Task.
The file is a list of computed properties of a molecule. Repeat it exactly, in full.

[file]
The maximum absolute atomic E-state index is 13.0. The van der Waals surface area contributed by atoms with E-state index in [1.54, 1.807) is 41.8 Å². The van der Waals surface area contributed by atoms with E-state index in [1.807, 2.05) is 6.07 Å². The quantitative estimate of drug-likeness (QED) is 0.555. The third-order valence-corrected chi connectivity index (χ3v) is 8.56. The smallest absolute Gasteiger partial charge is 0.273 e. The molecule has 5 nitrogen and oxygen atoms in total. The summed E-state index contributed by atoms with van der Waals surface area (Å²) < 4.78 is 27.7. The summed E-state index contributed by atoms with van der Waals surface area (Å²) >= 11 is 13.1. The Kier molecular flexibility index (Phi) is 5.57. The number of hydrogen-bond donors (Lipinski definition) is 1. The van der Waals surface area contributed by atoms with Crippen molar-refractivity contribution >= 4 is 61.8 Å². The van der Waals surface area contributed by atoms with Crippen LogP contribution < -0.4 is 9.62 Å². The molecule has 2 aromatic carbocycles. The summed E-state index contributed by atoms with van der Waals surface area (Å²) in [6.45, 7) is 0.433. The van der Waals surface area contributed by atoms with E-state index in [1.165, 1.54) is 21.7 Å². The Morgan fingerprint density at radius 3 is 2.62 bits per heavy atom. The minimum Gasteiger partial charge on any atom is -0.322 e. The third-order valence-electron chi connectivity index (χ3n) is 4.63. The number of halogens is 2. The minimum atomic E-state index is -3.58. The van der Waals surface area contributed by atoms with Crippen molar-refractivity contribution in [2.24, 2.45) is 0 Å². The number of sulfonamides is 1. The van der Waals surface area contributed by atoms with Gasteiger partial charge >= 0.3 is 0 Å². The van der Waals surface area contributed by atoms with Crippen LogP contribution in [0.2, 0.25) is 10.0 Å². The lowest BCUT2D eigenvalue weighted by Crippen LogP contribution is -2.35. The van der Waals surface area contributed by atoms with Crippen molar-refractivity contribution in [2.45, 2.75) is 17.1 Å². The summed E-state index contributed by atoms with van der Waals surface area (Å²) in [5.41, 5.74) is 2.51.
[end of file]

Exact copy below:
The maximum absolute atomic E-state index is 13.0. The van der Waals surface area contributed by atoms with E-state index in [1.54, 1.807) is 41.8 Å². The van der Waals surface area contributed by atoms with E-state index in [1.807, 2.05) is 6.07 Å². The quantitative estimate of drug-likeness (QED) is 0.555. The third-order valence-corrected chi connectivity index (χ3v) is 8.56. The smallest absolute Gasteiger partial charge is 0.273 e. The molecule has 5 nitrogen and oxygen atoms in total. The summed E-state index contributed by atoms with van der Waals surface area (Å²) < 4.78 is 27.7. The summed E-state index contributed by atoms with van der Waals surface area (Å²) >= 11 is 13.1. The Kier molecular flexibility index (Phi) is 5.57. The number of hydrogen-bond donors (Lipinski definition) is 1. The van der Waals surface area contributed by atoms with Crippen molar-refractivity contribution >= 4 is 61.8 Å². The van der Waals surface area contributed by atoms with Crippen LogP contribution < -0.4 is 9.62 Å². The molecule has 2 aromatic carbocycles. The summed E-state index contributed by atoms with van der Waals surface area (Å²) in [6.45, 7) is 0.433. The van der Waals surface area contributed by atoms with E-state index in [1.165, 1.54) is 21.7 Å². The Morgan fingerprint density at radius 3 is 2.62 bits per heavy atom. The minimum Gasteiger partial charge on any atom is -0.322 e. The third-order valence-electron chi connectivity index (χ3n) is 4.63. The number of halogens is 2. The minimum atomic E-state index is -3.58. The van der Waals surface area contributed by atoms with Crippen molar-refractivity contribution in [2.24, 2.45) is 0 Å². The number of sulfonamides is 1. The van der Waals surface area contributed by atoms with Gasteiger partial charge >= 0.3 is 0 Å². The van der Waals surface area contributed by atoms with Crippen LogP contribution in [0.2, 0.25) is 10.0 Å². The lowest BCUT2D eigenvalue weighted by Crippen LogP contribution is -2.35. The van der Waals surface area contributed by atoms with Crippen molar-refractivity contribution in [2.45, 2.75) is 17.1 Å². The summed E-state index contributed by atoms with van der Waals surface area (Å²) in [5.41, 5.74) is 2.51.